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A family has two children. What is the probability that both the children are boys given that one of them is a boy?

seo-qna
Last updated date: 20th Jun 2024
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Answer
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Hint: To solve this question, we will use the conditional probability. First, we will find the sample set and then we will find the event set that one of the two children are boys and an event set that both the children are boys. Then we will find the event set that both the aforementioned events are happening. Then, we will use the relation of conditional probability that one event is happening, given that another has already happened. This relation is given as P(\[\left. \text{B} \right|\text{A}\]) = $ \dfrac{\text{P}(A\cap B)}{\text{P}(\text{A})} $ , where A and B are two independent events, $ A\cap B $ is the event of A and B both happening and P(\[\left. \text{B} \right|\text{A}\]) is the probability that B is happening, given that event A has happened.

Complete step-by-step answer:
Let b denote a boy and g denote a girl.
Let S be the event that a family has two children.
Thus, S = {(b, g), (g, b), (g, g), (b, b)}
And the number of elements in event set S = n(S) = 4
Let A be the event that at least one of the children is a boy.
Thus, A = {(b, g), (g, b), (b, b)}
And the number of elements in event set A = n(A) = 3
Let B be the event that both the children are boys.
Thus, B = {(b, b)}
The probability that one of the children is boy is given as P(A) = $ \dfrac{\text{n}\left( \text{A} \right)}{\text{n}\left( \text{S} \right)} $ .
 $ \Rightarrow $ P(A) = $ \dfrac{3}{4} $
The probability that both the children are boys is given as P(B) = $ \dfrac{\text{n}\left( \text{B} \right)}{\text{n}\left( \text{S} \right)} $ .
 $ \Rightarrow $ P(B) = $ \dfrac{1}{4} $
\[\text{A}\cap \text{B}\] = {(b, b)}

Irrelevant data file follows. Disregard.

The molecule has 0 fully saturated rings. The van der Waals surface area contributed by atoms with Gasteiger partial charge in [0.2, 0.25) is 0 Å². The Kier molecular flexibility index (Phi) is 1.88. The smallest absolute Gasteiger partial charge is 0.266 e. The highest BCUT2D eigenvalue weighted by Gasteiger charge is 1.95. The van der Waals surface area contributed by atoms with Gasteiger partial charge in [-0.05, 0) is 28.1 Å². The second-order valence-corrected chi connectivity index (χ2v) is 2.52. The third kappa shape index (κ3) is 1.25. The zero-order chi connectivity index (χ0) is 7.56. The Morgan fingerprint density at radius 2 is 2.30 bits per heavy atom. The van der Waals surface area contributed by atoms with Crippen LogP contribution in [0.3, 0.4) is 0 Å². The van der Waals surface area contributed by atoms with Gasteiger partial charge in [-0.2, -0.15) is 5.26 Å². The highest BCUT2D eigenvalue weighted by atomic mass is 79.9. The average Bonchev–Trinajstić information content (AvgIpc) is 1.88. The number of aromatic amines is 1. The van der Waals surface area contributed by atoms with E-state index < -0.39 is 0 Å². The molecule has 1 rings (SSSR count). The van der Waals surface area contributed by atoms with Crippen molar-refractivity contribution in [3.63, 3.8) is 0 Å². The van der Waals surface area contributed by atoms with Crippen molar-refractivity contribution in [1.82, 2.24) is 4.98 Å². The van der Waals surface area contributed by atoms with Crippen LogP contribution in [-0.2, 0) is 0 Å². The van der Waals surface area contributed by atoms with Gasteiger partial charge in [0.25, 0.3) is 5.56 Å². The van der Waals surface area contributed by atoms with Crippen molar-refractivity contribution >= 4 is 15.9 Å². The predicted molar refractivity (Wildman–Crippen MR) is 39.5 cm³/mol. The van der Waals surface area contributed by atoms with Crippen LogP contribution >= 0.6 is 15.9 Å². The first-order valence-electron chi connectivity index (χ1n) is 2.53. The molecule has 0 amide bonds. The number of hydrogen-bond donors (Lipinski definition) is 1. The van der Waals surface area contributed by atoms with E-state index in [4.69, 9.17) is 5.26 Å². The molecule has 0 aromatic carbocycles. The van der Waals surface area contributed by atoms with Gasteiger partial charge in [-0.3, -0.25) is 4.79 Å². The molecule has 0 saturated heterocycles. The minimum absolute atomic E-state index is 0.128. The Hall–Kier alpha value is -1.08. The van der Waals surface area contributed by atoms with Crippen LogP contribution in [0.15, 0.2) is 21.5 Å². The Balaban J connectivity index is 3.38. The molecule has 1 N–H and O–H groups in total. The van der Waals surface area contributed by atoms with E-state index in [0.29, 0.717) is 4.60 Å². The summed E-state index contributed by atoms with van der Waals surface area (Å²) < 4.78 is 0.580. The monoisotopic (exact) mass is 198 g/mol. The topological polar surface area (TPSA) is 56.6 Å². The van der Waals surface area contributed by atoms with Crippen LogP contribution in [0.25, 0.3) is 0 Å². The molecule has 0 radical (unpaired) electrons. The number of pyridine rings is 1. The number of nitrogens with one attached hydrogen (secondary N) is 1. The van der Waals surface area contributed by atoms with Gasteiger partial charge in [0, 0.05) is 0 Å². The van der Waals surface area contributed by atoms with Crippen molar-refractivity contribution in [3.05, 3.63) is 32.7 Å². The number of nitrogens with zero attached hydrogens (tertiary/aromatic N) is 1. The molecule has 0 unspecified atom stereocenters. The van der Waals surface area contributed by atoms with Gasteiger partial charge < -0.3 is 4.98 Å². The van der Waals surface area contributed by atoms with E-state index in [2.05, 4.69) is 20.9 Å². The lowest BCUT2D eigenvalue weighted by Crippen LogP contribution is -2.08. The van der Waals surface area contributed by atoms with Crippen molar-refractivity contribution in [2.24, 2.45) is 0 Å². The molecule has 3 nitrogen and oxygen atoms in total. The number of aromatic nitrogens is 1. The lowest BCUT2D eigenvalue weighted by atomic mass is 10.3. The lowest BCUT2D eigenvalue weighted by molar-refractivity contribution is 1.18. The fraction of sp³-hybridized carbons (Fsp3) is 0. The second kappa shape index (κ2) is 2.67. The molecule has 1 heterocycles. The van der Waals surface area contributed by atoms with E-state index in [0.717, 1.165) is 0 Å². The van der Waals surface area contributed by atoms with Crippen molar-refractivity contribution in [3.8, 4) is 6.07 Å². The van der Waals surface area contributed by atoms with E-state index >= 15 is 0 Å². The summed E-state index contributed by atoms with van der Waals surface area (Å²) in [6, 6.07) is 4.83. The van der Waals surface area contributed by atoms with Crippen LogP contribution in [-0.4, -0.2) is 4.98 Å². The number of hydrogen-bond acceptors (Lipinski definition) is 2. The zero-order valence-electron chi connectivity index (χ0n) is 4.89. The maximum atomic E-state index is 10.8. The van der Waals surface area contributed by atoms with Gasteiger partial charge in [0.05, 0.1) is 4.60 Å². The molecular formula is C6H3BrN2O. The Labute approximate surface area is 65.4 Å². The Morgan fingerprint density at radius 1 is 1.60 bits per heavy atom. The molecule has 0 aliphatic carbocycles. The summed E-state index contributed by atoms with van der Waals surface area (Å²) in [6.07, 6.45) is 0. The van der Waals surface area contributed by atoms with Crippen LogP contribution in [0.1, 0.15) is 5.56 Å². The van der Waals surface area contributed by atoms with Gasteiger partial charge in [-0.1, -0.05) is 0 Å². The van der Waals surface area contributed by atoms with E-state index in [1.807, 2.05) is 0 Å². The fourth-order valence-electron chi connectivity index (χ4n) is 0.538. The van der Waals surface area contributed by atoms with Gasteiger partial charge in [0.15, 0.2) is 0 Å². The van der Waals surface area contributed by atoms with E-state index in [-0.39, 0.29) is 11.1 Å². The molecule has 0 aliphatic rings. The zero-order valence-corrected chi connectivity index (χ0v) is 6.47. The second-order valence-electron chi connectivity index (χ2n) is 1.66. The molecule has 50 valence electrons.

The number of elements in the event set \[\text{A}\cap \text{B}\] = n(\[\text{A}\cap \text{B}\]) = 1.
The probability event A happening and event B happening is given as P(\[\text{A}\cap \text{B}\]) = $ \dfrac{\text{n}\left( \text{A}\cap \text{B} \right)}{\text{n}\left( \text{S} \right)} $
 $ \Rightarrow $ P(\[\text{A}\cap \text{B}\]) = $ \dfrac{1}{4} $
Now, from the concepts of conditional probability, we know that the probability of B given that A is happening is given by P(\[\left. \text{B} \right|\text{A}\]) = $ \dfrac{\text{P}(A\cap B)}{\text{P}(\text{A})} $, where P(\[\text{A}\cap \text{B}\]) is the probability of A and B both happening and P(A) is the probability of A happening.
 $ \Rightarrow $ P(\[\left. \text{B} \right|\text{A}\]) = $ \dfrac{\dfrac{1}{4}}{\dfrac{3}{4}} $
 $ \Rightarrow $ P(\[\left. \text{B} \right|\text{A}\]) = $ \dfrac{1}{3} $
Therefore, the probability that both the children are boys given that one of them is boy is $ \dfrac{1}{3} $ .

Note: It is to be noted that the relation P(\[\left. \text{B} \right|\text{A}\]) = $ \dfrac{\text{P}(A\cap B)}{\text{P}(\text{A})} $ can only be used when the two events A and B are independent event as given in our question. The event of the 1st boy or girl does not affect the gender of the second child. If the events A and B depend on each other, students have to use Bayes’ theorem.